Report: Obesity on the rise in NC, especially among children
Posted September 23, 2015
Updated September 24, 2015
A national report on obesity rates shows some progress in parts of the country, but not in North Carolina or many other states in the Deep South and Midwest.
The "State of Obesity" report, produced by the Robert Wood Johnson Foundation's "Trust for America's Health," found 23 of 25 states with the highest rate of obesity are in the South and Midwest.
North Carolina ranked 24th in adult obesity, an almost 10 percent increase since the year 2000. About 30 percent of North Carolina's adults are considered obese.
The Tar Heel State ranked seventh highest for obesity rates for 2-to 4-year-olds living in low-income families.
According to the report, Arkansas had the highest adult obesity rate of 35.9 percent. Colorado had the lowest, checking in as 21.3 percent.
Nationally, 54 percent of American Indian and Alaskan natives are obese. Forty-seven percent of blacks, 42.5 percent of Latinos and 32.6 percent of whites are obese.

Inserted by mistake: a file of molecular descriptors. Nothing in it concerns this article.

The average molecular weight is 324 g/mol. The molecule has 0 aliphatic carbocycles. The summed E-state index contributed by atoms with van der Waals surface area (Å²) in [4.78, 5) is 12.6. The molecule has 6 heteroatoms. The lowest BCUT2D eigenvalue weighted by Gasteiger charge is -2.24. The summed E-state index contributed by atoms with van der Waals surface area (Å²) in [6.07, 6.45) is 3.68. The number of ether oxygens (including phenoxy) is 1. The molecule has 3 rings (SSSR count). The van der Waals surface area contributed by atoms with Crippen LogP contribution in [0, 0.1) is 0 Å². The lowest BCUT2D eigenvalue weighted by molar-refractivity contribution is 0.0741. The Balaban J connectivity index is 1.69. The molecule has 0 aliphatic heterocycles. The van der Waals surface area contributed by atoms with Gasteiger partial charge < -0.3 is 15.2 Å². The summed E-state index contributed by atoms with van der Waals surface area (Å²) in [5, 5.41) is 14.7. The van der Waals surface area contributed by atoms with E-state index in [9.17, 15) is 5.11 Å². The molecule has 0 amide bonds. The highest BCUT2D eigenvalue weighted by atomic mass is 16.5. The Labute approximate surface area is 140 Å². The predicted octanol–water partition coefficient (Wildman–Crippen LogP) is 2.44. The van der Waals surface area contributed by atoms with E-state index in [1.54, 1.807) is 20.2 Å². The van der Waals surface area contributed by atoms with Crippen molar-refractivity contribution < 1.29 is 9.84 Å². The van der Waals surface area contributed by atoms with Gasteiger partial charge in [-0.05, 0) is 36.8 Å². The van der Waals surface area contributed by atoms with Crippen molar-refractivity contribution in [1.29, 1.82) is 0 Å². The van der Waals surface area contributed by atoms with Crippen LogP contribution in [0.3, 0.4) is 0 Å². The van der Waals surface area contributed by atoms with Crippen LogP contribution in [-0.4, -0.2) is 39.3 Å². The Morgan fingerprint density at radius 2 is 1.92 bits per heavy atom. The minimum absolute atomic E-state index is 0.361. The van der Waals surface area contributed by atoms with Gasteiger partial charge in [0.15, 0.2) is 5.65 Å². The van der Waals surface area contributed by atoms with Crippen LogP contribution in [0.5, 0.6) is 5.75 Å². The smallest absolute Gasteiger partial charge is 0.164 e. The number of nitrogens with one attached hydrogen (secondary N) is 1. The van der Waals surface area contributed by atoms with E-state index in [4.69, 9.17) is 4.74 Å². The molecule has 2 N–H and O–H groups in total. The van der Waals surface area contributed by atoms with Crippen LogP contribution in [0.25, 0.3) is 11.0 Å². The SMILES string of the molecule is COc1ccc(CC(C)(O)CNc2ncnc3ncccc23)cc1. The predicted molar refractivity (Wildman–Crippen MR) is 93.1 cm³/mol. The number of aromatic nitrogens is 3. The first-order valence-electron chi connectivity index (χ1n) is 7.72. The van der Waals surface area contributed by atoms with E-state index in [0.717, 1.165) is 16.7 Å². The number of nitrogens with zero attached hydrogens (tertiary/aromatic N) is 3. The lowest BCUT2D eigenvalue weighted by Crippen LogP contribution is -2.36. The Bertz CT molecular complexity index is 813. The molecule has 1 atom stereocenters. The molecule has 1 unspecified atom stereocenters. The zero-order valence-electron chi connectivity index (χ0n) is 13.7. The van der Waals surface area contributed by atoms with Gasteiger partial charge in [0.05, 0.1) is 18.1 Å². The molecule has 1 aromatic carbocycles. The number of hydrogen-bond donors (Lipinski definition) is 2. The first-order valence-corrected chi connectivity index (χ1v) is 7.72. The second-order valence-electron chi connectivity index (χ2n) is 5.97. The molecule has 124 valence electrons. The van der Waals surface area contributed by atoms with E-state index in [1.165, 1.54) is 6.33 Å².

"Children of color and kids in low-income areas are more likely to be overweight or obese, and this report confirms that the same is true for adults," John Lumpkin, vice president and director of the Robert Wood Johnson Foundation, said.
The report's authors say the best strategy for success is through prevention. Children need to maintain a healthy weight as they grow.
"It is far easier and far more effective to prevent overweight and obesity in our youngest than the alternative," Jeff Levi, executive director of Trust for America's Health, said.
Levi says more efforts are needed to make it easier for children and families to be more physically active. He also says families need more access to affordable healthy foods.
Currently, obesity puts about 78 million Americans at increased risk for health problems such as heart disease, diabetes and cancer.